|CIL question firstname.lastname@example.org (Stefan Mandel) (2006-01-19)|
|Re: CIL question email@example.com (Paolo Molaro) (2006-01-20)|
|Re: CIL question DrDiettrich@compuserve.de (Hans-Peter Diettrich) (2006-01-20)|
|Re: CIL question firstname.lastname@example.org (Stefan Mandel) (2006-01-26)|
|Re: CIL question email@example.com (2006-01-28)|
|Re: CIL question firstname.lastname@example.org (Paolo Molaro) (2006-01-28)|
|Re: CIL question DrDiettrich@compuserve.de (Hans-Peter Diettrich) (2006-01-28)|
|Re: CIL question email@example.com (Nathan Moore) (2006-01-28)|
|From:||Hans-Peter Diettrich <DrDiettrich@compuserve.de>|
|Date:||28 Jan 2006 15:17:00 -0500|
|References:||06-01-065 06-01-068 06-01-076|
Stefan Mandel wrote:
> Hans-Peter Diettrich wrote:
> > A register based model may be fine for a compilation
> > into native code, but without knowledge of the number of available
> > registers it's only a waste of time and memory, when the precompiler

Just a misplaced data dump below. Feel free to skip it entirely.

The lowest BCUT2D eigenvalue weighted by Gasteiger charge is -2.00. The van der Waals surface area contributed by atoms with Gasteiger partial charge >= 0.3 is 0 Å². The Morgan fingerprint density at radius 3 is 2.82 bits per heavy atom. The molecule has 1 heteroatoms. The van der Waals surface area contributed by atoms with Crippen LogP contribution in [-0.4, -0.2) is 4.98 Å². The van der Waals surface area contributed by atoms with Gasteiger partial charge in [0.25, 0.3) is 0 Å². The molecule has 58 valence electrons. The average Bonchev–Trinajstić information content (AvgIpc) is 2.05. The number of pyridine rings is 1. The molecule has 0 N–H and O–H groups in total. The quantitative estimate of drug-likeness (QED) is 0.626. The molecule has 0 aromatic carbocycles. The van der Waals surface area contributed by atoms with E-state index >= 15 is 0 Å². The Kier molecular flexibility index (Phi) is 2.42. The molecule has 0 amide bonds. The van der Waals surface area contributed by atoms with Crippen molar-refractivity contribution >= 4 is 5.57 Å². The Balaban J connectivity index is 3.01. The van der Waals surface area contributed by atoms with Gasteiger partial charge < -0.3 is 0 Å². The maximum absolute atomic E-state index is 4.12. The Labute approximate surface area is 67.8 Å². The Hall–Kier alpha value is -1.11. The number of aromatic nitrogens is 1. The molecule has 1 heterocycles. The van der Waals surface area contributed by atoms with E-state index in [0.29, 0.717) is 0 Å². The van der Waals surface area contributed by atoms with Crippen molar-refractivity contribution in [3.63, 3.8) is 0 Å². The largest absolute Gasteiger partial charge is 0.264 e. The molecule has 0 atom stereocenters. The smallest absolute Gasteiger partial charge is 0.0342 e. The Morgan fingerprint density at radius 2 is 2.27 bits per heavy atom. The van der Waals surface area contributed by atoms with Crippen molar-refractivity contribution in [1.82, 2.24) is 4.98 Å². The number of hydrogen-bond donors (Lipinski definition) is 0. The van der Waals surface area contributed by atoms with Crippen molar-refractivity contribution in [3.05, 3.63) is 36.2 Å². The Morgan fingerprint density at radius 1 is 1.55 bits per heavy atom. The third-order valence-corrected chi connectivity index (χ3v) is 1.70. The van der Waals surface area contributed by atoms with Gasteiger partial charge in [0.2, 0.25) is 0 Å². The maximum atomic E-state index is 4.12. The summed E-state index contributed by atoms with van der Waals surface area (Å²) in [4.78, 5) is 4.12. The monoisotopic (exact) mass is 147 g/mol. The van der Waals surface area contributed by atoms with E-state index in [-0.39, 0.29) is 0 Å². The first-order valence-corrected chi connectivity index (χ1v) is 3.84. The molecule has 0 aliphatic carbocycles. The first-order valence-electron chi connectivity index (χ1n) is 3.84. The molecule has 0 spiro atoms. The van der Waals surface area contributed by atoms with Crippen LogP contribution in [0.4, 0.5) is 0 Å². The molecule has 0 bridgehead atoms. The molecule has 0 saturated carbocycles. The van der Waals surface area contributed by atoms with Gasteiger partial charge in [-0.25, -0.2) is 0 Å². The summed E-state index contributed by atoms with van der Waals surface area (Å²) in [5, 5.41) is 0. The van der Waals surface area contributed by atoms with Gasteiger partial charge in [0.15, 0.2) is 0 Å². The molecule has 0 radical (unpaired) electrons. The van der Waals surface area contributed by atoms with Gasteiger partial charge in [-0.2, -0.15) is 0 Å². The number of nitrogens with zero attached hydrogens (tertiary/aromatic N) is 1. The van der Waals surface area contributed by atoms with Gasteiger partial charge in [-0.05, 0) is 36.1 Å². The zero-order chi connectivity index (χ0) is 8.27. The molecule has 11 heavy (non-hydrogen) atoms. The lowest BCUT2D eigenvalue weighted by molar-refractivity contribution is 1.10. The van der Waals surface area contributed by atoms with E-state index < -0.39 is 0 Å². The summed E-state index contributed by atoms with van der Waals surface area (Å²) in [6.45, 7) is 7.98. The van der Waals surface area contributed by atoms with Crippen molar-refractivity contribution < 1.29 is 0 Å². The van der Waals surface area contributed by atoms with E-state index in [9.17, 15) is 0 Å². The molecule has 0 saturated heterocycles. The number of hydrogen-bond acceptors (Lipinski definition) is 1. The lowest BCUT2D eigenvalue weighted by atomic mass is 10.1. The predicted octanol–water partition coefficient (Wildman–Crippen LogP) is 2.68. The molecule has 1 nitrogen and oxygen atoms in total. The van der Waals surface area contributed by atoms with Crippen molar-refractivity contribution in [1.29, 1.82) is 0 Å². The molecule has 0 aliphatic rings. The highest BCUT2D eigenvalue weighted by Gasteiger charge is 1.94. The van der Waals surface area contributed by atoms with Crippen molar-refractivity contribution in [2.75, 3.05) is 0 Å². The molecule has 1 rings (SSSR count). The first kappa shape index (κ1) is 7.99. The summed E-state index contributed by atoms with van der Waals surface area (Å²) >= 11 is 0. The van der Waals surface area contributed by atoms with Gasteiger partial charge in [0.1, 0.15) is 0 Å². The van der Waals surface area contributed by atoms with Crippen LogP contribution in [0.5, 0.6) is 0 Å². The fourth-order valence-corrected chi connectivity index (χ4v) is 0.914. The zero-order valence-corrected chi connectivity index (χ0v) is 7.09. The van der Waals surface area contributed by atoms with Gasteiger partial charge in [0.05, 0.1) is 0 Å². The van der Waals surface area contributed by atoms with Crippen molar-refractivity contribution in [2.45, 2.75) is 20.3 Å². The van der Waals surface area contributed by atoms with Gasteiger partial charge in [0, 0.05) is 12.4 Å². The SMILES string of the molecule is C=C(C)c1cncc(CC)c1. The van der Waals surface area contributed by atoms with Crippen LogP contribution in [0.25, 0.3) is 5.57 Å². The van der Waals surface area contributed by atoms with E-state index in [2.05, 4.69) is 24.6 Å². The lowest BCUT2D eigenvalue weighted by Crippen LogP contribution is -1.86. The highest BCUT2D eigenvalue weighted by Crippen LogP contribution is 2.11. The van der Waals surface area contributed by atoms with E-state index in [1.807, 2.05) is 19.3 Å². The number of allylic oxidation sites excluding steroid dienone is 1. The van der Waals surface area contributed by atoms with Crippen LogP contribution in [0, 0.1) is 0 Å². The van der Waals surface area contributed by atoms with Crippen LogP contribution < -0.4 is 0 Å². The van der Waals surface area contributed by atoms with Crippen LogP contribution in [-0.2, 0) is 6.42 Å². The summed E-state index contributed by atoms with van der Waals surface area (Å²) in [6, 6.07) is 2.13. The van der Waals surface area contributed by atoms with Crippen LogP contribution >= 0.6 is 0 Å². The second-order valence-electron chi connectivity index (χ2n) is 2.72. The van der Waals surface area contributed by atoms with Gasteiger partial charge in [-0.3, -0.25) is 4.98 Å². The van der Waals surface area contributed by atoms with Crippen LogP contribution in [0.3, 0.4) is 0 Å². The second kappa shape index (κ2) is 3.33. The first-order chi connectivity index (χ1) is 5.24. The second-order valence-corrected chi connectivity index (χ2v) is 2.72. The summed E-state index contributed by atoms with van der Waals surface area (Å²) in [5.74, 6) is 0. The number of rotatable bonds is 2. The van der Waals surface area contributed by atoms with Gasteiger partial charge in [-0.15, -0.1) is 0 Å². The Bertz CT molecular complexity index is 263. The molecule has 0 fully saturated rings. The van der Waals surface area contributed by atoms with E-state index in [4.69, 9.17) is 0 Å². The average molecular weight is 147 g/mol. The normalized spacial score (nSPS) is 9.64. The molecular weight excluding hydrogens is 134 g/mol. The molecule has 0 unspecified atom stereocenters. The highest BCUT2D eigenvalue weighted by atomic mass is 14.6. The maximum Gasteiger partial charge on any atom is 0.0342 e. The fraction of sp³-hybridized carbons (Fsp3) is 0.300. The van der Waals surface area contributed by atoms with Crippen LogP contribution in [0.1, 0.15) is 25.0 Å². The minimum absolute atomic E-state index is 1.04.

> > assigns register numbers, which are quite useless to the JITer.
> Sorry, this seems to be nonsense, or at least we speak from different
> things. The GNU-C compiler used in Linux is based on representation with
> an infinite number of registers, the compiler of microsoft and intel
> probably too. And also research compiler frameworks (like FIRM or SUIF)
> work with SSA-Form which has an infinite number of registers.
Yes, we speak of different things. I addressed precompilers, i.e. the
source to CIL compiler, whereas you address compilers into native code,
which in the case of .NET are the JIT compilers.
> The key is, that the infinite number of registers is mapped to the
> available registers of the underlying machine (which is quite different
> on Intel architectures or RISC processors).
And that number is only known to the JIT compiler, not to the
> I yet do not know how to map stack code (might work too)
Every cell in the stack is equivalent to a register. Keep track of the
stack pointer, to obtain the register number from the relative offset.
Optimization is not required, because everything beyond the actual stack
pointer is known to be never used any more.
> and I am convinced that optimization at
> intermediate language level is much easier using register-based
Exactly *what* do you want to optimize?
An optimization of an infinite number of available registers doesn't
make sense, and the optimization of the physically available registers
is only done in the JIT compiler. So what?
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